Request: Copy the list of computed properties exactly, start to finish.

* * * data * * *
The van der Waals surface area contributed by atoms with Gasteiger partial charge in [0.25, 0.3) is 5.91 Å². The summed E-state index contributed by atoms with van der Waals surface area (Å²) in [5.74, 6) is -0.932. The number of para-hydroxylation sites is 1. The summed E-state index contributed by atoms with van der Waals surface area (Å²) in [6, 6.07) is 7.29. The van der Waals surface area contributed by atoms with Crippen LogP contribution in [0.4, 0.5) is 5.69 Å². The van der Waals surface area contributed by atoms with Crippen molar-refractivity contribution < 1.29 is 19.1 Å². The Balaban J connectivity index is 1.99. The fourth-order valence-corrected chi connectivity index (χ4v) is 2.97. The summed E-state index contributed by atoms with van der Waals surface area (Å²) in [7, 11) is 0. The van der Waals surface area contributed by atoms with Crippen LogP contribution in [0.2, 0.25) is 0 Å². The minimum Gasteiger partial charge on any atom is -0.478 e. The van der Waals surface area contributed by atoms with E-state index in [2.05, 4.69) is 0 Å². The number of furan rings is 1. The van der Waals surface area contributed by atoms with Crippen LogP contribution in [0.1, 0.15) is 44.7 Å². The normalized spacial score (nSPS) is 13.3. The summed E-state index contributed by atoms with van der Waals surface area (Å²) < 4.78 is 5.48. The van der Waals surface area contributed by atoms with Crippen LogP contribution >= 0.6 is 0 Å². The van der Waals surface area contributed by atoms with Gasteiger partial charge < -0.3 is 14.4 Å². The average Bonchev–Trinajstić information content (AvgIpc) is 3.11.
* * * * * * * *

The van der Waals surface area contributed by atoms with Gasteiger partial charge in [0.25, 0.3) is 5.91 Å². The summed E-state index contributed by atoms with van der Waals surface area (Å²) in [5.74, 6) is -0.932. The number of para-hydroxylation sites is 1. The summed E-state index contributed by atoms with van der Waals surface area (Å²) in [6, 6.07) is 7.29. The van der Waals surface area contributed by atoms with Crippen LogP contribution in [0.4, 0.5) is 5.69 Å². The van der Waals surface area contributed by atoms with Crippen molar-refractivity contribution < 1.29 is 19.1 Å². The Balaban J connectivity index is 1.99. The fourth-order valence-corrected chi connectivity index (χ4v) is 2.97. The summed E-state index contributed by atoms with van der Waals surface area (Å²) in [7, 11) is 0. The van der Waals surface area contributed by atoms with Crippen LogP contribution in [0.2, 0.25) is 0 Å². The minimum Gasteiger partial charge on any atom is -0.478 e. The van der Waals surface area contributed by atoms with E-state index in [2.05, 4.69) is 0 Å². The number of furan rings is 1. The van der Waals surface area contributed by atoms with Crippen LogP contribution in [0.1, 0.15) is 44.7 Å². The normalized spacial score (nSPS) is 13.3. The summed E-state index contributed by atoms with van der Waals surface area (Å²) < 4.78 is 5.48. The van der Waals surface area contributed by atoms with Crippen LogP contribution >= 0.6 is 0 Å². The van der Waals surface area contributed by atoms with Gasteiger partial charge < -0.3 is 14.4 Å². The average Bonchev–Trinajstić information content (AvgIpc) is 3.11.